So it's time to dig into the ancient BASIC code and discover why the DROP verb isn't doing what one would expect; the bug in line 699 is the culprit.  With CONT changed to IF, the DROP bug is fixed, and we can no longer exploit that defect to jump straight into the archery contest.  But it allows us to play the game the way the designer intended.  Now we can SHOOT GOOSE and GIVE GOOSE to FRIAR TUCK to get him to follow us.  After we joust with Little John, we can travel further W from the log to find Allan A Dale (I'll assume he's the same as Robin Hood's Alan-a-Dale and this is not just a relative or something.)  He also wants something, and it's his singing we've been hearing; we have to GIVE HARP to get him onboard.

Once we have all the Merry Men assembled, their merriment breaks down considerably and they all start complaining: "Robin, I've got no horse."  We hear this over and over again -- each Merry Man deprived of a mount will say this every turn, so we're strongly motivated to round up some horses.  We're not allowed to steal any more horses from the merchants -- Will already has his -- so we have to find a Brown Mare in the northeast pasture for Little John; Friar Tuck and Allan A Dale will ride together on the Black Stallion found grazing in the southeast pasture.  But Robin himself still can't leave the forest.

We can find a cottage in the western forest where POOR OLD WIDOW BROWN lives, and we can GIVE GOLD to earn deed #1, "Gave to the poor."  This act of generosity is a little too generous, perhaps, as it gives her all of our gold, so we're better off doing this early before we've done too much merchant-sacking.  Near her cottage, at least, we find a SILVER HORSE, after all the men are assembled, for Robin Hood himself to ride.  That is, if we can figure out how to do that -- we can't RIDE HORSE or MOUNT HORSE or GET HORSE (Thou art weakling) but we can GO HORSE.  The horse has no problem crossing the log over the stream, fortunately, and now we can make our way to Nottingham by road, as the author clearly intended.

Now we need to stop in the shop and buy an arrow to replace the one we used on the goose.  The horse can't go into the shop, but we can't GET DOWN or GET OFF or DISMOUNT either -- we have to DROP HORSE; you know, the one we couldn't GET earlier.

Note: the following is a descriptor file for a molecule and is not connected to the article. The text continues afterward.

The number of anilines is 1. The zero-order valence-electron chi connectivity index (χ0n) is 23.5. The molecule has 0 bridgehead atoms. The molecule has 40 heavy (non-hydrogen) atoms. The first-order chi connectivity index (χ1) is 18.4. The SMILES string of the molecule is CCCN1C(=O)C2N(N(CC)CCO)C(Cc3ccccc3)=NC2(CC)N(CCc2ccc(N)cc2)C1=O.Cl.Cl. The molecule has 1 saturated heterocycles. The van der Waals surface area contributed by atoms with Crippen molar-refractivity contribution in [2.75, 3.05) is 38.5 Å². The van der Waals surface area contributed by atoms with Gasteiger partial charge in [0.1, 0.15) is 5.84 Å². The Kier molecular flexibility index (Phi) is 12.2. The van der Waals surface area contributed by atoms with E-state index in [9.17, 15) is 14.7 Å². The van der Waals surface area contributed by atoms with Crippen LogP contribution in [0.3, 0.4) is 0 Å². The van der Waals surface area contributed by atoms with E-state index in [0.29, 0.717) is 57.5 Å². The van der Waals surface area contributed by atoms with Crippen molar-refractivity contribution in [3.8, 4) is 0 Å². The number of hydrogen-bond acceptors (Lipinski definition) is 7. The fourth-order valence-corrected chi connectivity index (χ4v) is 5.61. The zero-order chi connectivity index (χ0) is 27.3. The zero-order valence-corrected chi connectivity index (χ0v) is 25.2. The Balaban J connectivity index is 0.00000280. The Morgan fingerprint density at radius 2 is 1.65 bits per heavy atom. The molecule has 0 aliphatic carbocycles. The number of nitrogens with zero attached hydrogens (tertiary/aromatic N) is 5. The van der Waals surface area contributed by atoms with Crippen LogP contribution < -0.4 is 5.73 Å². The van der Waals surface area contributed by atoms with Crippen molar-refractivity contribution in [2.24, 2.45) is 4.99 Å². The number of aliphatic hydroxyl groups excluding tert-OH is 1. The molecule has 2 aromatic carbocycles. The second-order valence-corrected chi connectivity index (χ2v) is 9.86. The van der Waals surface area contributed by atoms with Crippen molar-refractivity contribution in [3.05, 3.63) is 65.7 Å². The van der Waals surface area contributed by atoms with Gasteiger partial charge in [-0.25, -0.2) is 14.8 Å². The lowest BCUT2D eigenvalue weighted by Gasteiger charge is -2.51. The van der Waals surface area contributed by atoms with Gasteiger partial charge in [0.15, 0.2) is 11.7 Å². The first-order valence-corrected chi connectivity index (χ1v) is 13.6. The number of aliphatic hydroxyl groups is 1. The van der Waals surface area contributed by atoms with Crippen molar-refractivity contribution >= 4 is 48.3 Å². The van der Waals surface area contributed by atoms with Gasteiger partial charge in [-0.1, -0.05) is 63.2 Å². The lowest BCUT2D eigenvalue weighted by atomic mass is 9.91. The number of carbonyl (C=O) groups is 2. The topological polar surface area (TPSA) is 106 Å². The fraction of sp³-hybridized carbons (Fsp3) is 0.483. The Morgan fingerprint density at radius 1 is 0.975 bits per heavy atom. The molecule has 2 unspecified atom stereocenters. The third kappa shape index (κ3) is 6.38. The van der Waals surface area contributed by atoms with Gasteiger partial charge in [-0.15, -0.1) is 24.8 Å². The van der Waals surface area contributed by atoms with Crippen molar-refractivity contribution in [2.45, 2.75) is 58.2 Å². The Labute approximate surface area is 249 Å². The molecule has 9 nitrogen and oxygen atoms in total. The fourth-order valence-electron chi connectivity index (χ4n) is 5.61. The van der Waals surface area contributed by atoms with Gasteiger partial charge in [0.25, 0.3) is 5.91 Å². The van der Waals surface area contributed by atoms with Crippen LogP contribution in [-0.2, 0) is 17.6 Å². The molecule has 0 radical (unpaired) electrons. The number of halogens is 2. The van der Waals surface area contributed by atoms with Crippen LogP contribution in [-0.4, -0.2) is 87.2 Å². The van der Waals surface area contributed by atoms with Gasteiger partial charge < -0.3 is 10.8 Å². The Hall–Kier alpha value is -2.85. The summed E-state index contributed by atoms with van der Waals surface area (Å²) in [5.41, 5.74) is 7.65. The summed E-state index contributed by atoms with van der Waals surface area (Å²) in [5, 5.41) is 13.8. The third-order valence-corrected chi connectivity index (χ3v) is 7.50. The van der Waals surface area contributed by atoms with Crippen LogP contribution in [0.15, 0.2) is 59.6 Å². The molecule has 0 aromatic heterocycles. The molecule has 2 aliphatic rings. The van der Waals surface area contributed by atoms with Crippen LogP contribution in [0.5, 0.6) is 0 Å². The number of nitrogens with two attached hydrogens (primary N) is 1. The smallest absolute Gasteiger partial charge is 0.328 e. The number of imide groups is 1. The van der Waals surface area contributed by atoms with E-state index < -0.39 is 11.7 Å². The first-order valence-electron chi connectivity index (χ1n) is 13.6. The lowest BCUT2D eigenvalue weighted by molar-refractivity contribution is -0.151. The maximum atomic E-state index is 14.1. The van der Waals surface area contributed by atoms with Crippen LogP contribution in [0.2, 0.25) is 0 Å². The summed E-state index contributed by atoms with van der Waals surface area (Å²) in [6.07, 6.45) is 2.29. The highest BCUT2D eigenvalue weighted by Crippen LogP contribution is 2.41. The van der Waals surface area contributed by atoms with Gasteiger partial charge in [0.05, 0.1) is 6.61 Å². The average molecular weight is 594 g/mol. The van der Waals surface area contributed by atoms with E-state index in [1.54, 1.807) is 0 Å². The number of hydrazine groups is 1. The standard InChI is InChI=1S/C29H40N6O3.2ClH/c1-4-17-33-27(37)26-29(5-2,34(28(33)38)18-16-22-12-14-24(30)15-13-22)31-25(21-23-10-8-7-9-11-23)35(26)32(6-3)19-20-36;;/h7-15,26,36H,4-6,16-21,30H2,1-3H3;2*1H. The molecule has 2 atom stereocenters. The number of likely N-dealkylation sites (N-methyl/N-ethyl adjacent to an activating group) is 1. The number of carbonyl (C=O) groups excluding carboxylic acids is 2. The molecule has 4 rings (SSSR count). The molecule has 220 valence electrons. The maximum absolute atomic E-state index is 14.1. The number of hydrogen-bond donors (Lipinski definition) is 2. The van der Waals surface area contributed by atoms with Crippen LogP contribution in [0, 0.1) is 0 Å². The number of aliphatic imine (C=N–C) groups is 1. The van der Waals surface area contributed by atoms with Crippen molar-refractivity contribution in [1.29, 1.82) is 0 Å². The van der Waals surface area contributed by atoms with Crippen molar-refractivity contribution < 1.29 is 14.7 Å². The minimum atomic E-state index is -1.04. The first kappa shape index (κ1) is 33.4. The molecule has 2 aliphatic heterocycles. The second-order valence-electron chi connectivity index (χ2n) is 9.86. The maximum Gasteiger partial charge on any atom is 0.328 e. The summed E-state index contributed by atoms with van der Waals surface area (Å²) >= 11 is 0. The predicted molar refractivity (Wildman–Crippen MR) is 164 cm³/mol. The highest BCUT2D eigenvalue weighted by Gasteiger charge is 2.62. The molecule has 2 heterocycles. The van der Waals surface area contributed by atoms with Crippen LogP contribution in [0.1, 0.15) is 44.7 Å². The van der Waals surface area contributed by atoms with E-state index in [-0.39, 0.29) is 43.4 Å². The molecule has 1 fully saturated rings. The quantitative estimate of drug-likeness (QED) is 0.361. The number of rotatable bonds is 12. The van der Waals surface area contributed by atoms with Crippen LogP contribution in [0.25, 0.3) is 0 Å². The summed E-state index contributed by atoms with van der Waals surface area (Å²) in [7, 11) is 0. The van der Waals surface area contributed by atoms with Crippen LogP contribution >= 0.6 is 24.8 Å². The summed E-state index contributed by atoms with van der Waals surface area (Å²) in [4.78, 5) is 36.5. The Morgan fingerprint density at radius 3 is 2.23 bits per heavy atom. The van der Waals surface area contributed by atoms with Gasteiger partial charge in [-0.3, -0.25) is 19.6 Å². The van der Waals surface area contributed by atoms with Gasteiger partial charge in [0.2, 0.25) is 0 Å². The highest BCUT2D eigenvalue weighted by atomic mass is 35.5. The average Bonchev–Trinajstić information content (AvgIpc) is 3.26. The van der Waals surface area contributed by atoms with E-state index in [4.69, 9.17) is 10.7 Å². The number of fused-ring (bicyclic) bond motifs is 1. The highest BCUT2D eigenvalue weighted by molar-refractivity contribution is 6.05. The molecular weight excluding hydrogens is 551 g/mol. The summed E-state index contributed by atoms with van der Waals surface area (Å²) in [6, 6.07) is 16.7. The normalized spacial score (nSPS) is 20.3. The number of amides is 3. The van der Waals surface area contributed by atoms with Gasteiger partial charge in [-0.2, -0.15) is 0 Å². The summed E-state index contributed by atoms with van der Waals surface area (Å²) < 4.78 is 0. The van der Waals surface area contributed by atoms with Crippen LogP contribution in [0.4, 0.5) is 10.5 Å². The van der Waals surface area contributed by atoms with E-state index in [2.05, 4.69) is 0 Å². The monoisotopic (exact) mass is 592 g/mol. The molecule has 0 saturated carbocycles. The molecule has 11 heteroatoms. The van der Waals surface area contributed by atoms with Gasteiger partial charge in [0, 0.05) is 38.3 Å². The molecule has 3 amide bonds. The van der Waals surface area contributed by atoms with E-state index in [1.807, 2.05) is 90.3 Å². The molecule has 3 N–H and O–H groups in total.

At last we can go to the field where the targets are to enter the archery contest properly -- now our fellow contestants have names, and the rules are stated up front.  This is all much more sensible than before the DROP bug was fixed, but it's still random -- it's wise to save and retry rather than running off to raise more gold and buy more arrows.

When at last we've won the contest, Robin's cap falls off and we're captured, even though we were in disguise, and we find shortly that Thou art being hanged.  Ye noose is upon thy neck.  But our faithful Merry Men shoot the rope with an arrow, and our horse runs under us, and Thou dot [sic] gallop back in yonder Sherwood Forest

So we're alive, but we still didn't get to claim our prize!  Oh, it's in inventory: a GOLDEN ARROW.  Returning to Nottingham, where the heat is apparently off, we find a note reading, "ROBIN SAVE ME - Signed: MAID MARION."  She's apparently held in the locked room adjoining the staircase in the Grande Hall, but it's guarded now.  We can try to FIGHT GUARD, but our sword breaks -- fortunately Friar Tuck arrives to bop the guard unconscious with a chicken leg.  There's another guard on the staircase, though -- and if we try to SHOOT GUARD, our bow breaks, darn the luck.  And it breaks again if we traipse off to Ye Olde Arrow Shop to replace it.  So we need to buy a new sword, and wait for a whole bunch of merchants to raise the 25 bags of gold required.  (I don't understand why the merchant class hasn't simply petitioned the King for a bypass; this route through Sherwood seems extremely costly.)

Now we can kill the second guard, and find a key on his body, and open the tower door and rescue Maid Marion (well, we can GET MARION, at least.)  Now the villainous SHERIFF OF NOTTINGHAM reappears, and patiently follows us around as long as we like until Robin feels ready to dispatch him.  We can't FIGHT SHERIFF -- Missed... -- but we can SHOOT SHERIFF (though not the deputy).

Here's something REALLY annoying, however -- the shop only has one extra bow in stock, so if we break it a second time on the second guard... we need to restore and backtrack quite a distance.  Ack!